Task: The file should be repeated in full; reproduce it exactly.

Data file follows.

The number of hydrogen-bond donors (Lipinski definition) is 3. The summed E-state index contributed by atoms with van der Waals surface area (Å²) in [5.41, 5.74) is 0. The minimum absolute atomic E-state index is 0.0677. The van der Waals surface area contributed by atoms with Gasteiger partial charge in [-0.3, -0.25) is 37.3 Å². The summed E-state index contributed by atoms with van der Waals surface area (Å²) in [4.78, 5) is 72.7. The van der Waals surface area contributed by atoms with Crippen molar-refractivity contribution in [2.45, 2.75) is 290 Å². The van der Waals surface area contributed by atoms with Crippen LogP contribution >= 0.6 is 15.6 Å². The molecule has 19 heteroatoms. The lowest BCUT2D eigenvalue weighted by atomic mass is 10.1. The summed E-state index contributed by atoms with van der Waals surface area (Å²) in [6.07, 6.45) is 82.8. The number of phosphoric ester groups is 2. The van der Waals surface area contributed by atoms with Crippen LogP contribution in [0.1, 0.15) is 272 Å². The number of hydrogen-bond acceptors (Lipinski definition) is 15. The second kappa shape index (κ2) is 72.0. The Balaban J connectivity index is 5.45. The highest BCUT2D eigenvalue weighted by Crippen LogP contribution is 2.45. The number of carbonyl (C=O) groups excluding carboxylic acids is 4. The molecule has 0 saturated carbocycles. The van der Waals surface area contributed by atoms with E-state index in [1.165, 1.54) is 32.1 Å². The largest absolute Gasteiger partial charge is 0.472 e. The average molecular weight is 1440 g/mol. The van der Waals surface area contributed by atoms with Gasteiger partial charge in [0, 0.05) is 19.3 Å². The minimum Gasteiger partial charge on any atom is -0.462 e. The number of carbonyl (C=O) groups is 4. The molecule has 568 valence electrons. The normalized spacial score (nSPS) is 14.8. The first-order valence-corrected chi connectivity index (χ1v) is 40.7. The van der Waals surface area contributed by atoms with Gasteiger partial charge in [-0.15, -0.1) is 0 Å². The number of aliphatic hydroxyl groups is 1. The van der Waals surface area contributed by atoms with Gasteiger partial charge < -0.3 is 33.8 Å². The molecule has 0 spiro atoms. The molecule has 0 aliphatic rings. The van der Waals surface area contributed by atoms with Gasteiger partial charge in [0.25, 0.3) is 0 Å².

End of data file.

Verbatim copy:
The number of hydrogen-bond donors (Lipinski definition) is 3. The summed E-state index contributed by atoms with van der Waals surface area (Å²) in [5.41, 5.74) is 0. The minimum absolute atomic E-state index is 0.0677. The van der Waals surface area contributed by atoms with Gasteiger partial charge in [-0.3, -0.25) is 37.3 Å². The summed E-state index contributed by atoms with van der Waals surface area (Å²) in [4.78, 5) is 72.7. The van der Waals surface area contributed by atoms with Crippen molar-refractivity contribution in [2.45, 2.75) is 290 Å². The van der Waals surface area contributed by atoms with Crippen LogP contribution >= 0.6 is 15.6 Å². The molecule has 19 heteroatoms. The lowest BCUT2D eigenvalue weighted by atomic mass is 10.1. The summed E-state index contributed by atoms with van der Waals surface area (Å²) in [6.07, 6.45) is 82.8. The number of phosphoric ester groups is 2. The van der Waals surface area contributed by atoms with Crippen LogP contribution in [0.1, 0.15) is 272 Å². The number of hydrogen-bond acceptors (Lipinski definition) is 15. The second kappa shape index (κ2) is 72.0. The Balaban J connectivity index is 5.45. The highest BCUT2D eigenvalue weighted by Crippen LogP contribution is 2.45. The number of carbonyl (C=O) groups excluding carboxylic acids is 4. The molecule has 0 saturated carbocycles. The van der Waals surface area contributed by atoms with E-state index in [1.165, 1.54) is 32.1 Å². The largest absolute Gasteiger partial charge is 0.472 e. The average molecular weight is 1440 g/mol. The van der Waals surface area contributed by atoms with Gasteiger partial charge in [0, 0.05) is 19.3 Å². The minimum Gasteiger partial charge on any atom is -0.462 e. The number of carbonyl (C=O) groups is 4. The molecule has 568 valence electrons. The normalized spacial score (nSPS) is 14.8. The first-order valence-corrected chi connectivity index (χ1v) is 40.7. The van der Waals surface area contributed by atoms with Gasteiger partial charge in [-0.15, -0.1) is 0 Å². The number of aliphatic hydroxyl groups is 1. The van der Waals surface area contributed by atoms with Gasteiger partial charge < -0.3 is 33.8 Å². The molecule has 0 spiro atoms. The molecule has 0 aliphatic rings. The van der Waals surface area contributed by atoms with Gasteiger partial charge in [0.25, 0.3) is 0 Å².